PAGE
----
FOR IMMEDIATE RELEASE
December 2, 2015
Landmark Ruling: Florida Supreme Court Clears Way for 2016 Congressional Races
Tallahassee, Fla. — “There are actions that become milestones in the history of a state and the Florida Supreme Court ruling today is one of those decisions that future generations will study and quote,” League of Women Voters of Florida President Pamela Goodman said after the court’s landmark decision, which sided with voters’ rights advocates.
In a 5-2 decision the Supreme Court validated the Congressional redistricting map drawn by challengers — including the League of Women Voters of Florida and Common Cause of Florida — and approved by Leon District Court Judge Terry Lewis after state lawmakers failed in August to agree on a map.
“It took five years for the the wishes of 3.1 million Florida voters, who in 2010 approved the Fair Districts Amendment, to be fully recognized,” Goodman said. “The Legislature was unable to redraw new maps, but the Supreme Court by its actions has ensured that the election process can move forward.”
“From the outset, we have encouraged the public to submit proposed plans that can be evaluated by the objective criteria of the Fair Districts Amendment,” the Supreme Court ruled.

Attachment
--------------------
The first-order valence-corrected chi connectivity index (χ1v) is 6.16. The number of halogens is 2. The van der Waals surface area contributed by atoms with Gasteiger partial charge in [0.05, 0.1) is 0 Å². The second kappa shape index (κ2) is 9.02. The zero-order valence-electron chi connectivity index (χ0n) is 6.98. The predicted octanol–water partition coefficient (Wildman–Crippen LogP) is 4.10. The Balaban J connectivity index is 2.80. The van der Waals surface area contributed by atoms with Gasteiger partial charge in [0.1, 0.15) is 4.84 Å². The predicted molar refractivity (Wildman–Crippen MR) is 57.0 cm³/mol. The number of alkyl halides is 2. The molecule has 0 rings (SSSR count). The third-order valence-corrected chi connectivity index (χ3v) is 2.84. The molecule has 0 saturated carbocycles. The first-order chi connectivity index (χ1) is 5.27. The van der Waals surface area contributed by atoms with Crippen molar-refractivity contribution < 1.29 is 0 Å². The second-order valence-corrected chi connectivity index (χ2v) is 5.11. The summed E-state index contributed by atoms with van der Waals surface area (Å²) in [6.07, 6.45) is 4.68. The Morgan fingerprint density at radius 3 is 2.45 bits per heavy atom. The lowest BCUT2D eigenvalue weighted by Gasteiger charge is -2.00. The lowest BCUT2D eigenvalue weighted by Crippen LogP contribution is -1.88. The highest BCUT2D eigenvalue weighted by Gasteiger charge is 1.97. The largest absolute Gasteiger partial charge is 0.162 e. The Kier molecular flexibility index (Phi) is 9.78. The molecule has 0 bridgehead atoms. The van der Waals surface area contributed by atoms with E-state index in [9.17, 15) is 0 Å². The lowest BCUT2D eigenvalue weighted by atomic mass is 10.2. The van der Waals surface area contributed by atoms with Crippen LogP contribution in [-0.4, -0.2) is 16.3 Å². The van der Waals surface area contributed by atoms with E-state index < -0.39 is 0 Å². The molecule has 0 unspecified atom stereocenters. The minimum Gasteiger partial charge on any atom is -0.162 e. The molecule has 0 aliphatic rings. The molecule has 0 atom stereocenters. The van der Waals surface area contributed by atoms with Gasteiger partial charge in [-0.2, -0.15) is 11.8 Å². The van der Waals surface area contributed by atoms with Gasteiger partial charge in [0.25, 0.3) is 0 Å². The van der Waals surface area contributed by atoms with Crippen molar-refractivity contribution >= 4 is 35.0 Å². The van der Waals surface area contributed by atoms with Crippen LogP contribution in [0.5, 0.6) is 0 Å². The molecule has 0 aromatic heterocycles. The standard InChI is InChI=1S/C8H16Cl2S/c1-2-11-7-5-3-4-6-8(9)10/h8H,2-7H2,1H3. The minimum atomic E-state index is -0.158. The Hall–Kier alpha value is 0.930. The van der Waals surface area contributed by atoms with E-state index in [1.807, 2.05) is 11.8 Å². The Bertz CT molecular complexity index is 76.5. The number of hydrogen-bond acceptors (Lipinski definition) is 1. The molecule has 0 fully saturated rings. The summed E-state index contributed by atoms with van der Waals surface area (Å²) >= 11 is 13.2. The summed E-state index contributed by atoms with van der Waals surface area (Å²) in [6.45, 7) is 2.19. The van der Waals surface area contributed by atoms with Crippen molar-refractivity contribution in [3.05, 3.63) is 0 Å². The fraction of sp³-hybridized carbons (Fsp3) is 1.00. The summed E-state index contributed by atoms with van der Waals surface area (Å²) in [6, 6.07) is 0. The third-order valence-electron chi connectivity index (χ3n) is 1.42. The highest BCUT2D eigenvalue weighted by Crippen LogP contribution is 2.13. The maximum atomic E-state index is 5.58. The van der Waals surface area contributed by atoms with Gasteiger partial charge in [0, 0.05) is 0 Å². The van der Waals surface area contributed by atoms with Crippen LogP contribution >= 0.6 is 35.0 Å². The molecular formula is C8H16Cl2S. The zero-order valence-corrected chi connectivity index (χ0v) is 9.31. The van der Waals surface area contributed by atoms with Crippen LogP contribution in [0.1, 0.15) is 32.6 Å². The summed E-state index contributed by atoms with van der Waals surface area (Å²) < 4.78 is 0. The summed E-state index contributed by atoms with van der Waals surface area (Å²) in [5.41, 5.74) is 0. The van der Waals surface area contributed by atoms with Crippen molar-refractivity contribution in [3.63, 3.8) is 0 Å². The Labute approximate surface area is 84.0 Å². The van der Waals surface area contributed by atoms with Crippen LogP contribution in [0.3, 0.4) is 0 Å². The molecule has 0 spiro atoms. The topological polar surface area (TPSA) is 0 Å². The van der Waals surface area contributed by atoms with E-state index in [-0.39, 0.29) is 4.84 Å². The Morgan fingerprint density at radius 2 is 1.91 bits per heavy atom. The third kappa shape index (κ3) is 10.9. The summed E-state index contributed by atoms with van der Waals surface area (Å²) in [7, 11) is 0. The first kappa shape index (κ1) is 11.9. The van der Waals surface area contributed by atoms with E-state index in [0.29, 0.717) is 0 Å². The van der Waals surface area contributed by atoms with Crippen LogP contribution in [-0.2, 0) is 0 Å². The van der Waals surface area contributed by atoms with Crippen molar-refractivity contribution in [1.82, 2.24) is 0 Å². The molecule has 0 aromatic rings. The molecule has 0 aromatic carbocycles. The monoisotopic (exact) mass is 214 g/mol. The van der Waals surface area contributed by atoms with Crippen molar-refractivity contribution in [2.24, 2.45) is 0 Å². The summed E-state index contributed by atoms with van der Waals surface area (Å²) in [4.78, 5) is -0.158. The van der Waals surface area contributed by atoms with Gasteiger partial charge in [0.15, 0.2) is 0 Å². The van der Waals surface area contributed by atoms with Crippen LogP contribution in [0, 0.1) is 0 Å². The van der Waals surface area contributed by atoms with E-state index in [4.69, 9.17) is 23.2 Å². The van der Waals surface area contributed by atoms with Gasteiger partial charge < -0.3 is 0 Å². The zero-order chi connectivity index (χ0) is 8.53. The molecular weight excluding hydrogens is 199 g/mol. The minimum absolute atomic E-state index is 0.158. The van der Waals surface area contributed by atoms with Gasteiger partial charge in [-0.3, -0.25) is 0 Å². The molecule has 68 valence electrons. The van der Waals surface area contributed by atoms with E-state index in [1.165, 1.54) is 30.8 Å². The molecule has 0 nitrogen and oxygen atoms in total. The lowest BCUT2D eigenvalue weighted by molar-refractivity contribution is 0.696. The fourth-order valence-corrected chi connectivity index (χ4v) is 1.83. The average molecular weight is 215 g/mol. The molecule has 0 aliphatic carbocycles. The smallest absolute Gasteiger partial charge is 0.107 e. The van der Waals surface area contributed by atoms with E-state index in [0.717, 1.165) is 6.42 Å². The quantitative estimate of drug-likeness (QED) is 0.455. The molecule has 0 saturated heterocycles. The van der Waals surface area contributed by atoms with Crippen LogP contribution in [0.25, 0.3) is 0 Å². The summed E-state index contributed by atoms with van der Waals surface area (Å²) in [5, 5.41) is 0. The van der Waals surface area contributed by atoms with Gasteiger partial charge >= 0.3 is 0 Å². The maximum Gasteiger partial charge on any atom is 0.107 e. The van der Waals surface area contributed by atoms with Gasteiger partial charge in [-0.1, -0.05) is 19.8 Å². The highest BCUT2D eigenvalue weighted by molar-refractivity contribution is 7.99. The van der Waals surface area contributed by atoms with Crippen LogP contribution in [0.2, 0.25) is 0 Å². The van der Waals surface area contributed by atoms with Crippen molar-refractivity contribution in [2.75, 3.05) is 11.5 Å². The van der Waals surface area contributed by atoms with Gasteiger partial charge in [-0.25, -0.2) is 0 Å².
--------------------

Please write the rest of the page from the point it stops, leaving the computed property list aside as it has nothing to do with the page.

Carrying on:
The ruling, written by Justice Barbara Pariente, also emphasized that “this case does not pit this Court versus the Legislature, but instead implicates this Court’s responsibility to vindicate ‘the essential right of our citizens to have a fair opportunity to select those who will represent them.’ “
Districts significantly altered by the ruling include District 5, held by U.S. Rep. Corrine Brown, D-Jacksonville. Her district — often used as an example of gerrymandering, currently snakes down from Jacksonville to Orlando. It will now run in an east-west configuration. District 10, held by U.S. Rep. Daniel Webster, R-Orlando, will no longer include parts of Lake County and will be kept wholly within western Orange County.
In Tampa Bay, the map merges most of Pinellas County into Congressional District 13, currently held by U.S. Rep. David Jolly, a Republican. In Miami, the map creates new boundaries for districts held by Republicans Carlos Curbelo, Ileana Ros-Lehtinen and Frederica Wilson.